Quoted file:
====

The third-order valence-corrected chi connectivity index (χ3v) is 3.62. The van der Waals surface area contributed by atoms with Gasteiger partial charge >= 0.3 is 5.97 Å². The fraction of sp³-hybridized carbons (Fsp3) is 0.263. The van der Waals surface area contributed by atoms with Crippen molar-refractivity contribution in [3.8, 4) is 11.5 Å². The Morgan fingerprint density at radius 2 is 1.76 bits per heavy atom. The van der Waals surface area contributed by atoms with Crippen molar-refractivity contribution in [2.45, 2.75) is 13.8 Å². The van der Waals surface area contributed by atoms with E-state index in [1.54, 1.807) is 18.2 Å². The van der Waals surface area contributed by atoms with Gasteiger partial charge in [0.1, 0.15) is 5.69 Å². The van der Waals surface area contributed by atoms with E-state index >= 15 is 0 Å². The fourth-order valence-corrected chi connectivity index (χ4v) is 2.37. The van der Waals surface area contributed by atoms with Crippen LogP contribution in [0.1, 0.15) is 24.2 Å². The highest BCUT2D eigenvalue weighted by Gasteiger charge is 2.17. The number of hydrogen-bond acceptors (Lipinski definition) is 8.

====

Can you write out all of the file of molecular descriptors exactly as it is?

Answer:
The third-order valence-corrected chi connectivity index (χ3v) is 3.62. The van der Waals surface area contributed by atoms with Gasteiger partial charge >= 0.3 is 5.97 Å². The fraction of sp³-hybridized carbons (Fsp3) is 0.263. The van der Waals surface area contributed by atoms with Crippen molar-refractivity contribution in [3.8, 4) is 11.5 Å². The Morgan fingerprint density at radius 2 is 1.76 bits per heavy atom. The van der Waals surface area contributed by atoms with Crippen molar-refractivity contribution in [2.45, 2.75) is 13.8 Å². The van der Waals surface area contributed by atoms with E-state index in [1.54, 1.807) is 18.2 Å². The van der Waals surface area contributed by atoms with Gasteiger partial charge in [0.1, 0.15) is 5.69 Å². The van der Waals surface area contributed by atoms with E-state index >= 15 is 0 Å². The fourth-order valence-corrected chi connectivity index (χ4v) is 2.37. The van der Waals surface area contributed by atoms with Crippen LogP contribution in [0.1, 0.15) is 24.2 Å². The highest BCUT2D eigenvalue weighted by Gasteiger charge is 2.17. The number of hydrogen-bond acceptors (Lipinski definition) is 8.